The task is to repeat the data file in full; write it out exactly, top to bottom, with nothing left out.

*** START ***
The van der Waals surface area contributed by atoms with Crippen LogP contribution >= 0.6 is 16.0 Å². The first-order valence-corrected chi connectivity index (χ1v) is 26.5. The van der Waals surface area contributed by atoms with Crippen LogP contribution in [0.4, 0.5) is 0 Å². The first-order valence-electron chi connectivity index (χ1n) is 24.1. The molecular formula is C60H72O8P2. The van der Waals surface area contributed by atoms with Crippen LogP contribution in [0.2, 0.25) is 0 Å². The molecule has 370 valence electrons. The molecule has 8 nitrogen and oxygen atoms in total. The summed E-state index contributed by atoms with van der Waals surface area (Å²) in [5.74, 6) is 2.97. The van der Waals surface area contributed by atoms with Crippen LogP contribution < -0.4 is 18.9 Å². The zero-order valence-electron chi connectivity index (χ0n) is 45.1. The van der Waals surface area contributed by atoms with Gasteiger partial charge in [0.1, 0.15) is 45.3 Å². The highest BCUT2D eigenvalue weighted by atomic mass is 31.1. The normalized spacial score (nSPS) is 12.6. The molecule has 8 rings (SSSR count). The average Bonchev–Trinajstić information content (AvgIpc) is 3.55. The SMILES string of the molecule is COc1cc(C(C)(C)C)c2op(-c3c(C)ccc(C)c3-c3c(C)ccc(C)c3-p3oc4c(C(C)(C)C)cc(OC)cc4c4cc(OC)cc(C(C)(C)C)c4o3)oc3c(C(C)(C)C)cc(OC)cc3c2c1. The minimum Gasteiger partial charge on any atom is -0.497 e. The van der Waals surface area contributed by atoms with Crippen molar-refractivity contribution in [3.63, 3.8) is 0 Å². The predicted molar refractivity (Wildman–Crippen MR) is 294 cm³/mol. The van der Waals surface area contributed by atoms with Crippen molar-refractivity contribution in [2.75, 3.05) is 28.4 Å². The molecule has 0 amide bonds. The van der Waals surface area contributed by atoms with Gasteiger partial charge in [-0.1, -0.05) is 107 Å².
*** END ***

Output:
The van der Waals surface area contributed by atoms with Crippen LogP contribution >= 0.6 is 16.0 Å². The first-order valence-corrected chi connectivity index (χ1v) is 26.5. The van der Waals surface area contributed by atoms with Crippen LogP contribution in [0.4, 0.5) is 0 Å². The first-order valence-electron chi connectivity index (χ1n) is 24.1. The molecular formula is C60H72O8P2. The van der Waals surface area contributed by atoms with Crippen LogP contribution in [0.2, 0.25) is 0 Å². The molecule has 370 valence electrons. The molecule has 8 nitrogen and oxygen atoms in total. The summed E-state index contributed by atoms with van der Waals surface area (Å²) in [5.74, 6) is 2.97. The van der Waals surface area contributed by atoms with Crippen LogP contribution < -0.4 is 18.9 Å². The zero-order valence-electron chi connectivity index (χ0n) is 45.1. The van der Waals surface area contributed by atoms with Gasteiger partial charge in [0.1, 0.15) is 45.3 Å². The highest BCUT2D eigenvalue weighted by atomic mass is 31.1. The normalized spacial score (nSPS) is 12.6. The molecule has 8 rings (SSSR count). The average Bonchev–Trinajstić information content (AvgIpc) is 3.55. The SMILES string of the molecule is COc1cc(C(C)(C)C)c2op(-c3c(C)ccc(C)c3-c3c(C)ccc(C)c3-p3oc4c(C(C)(C)C)cc(OC)cc4c4cc(OC)cc(C(C)(C)C)c4o3)oc3c(C(C)(C)C)cc(OC)cc3c2c1. The minimum Gasteiger partial charge on any atom is -0.497 e. The van der Waals surface area contributed by atoms with Crippen molar-refractivity contribution in [3.63, 3.8) is 0 Å². The predicted molar refractivity (Wildman–Crippen MR) is 294 cm³/mol. The van der Waals surface area contributed by atoms with Crippen molar-refractivity contribution in [2.75, 3.05) is 28.4 Å². The molecule has 0 amide bonds. The van der Waals surface area contributed by atoms with Gasteiger partial charge in [-0.1, -0.05) is 107 Å².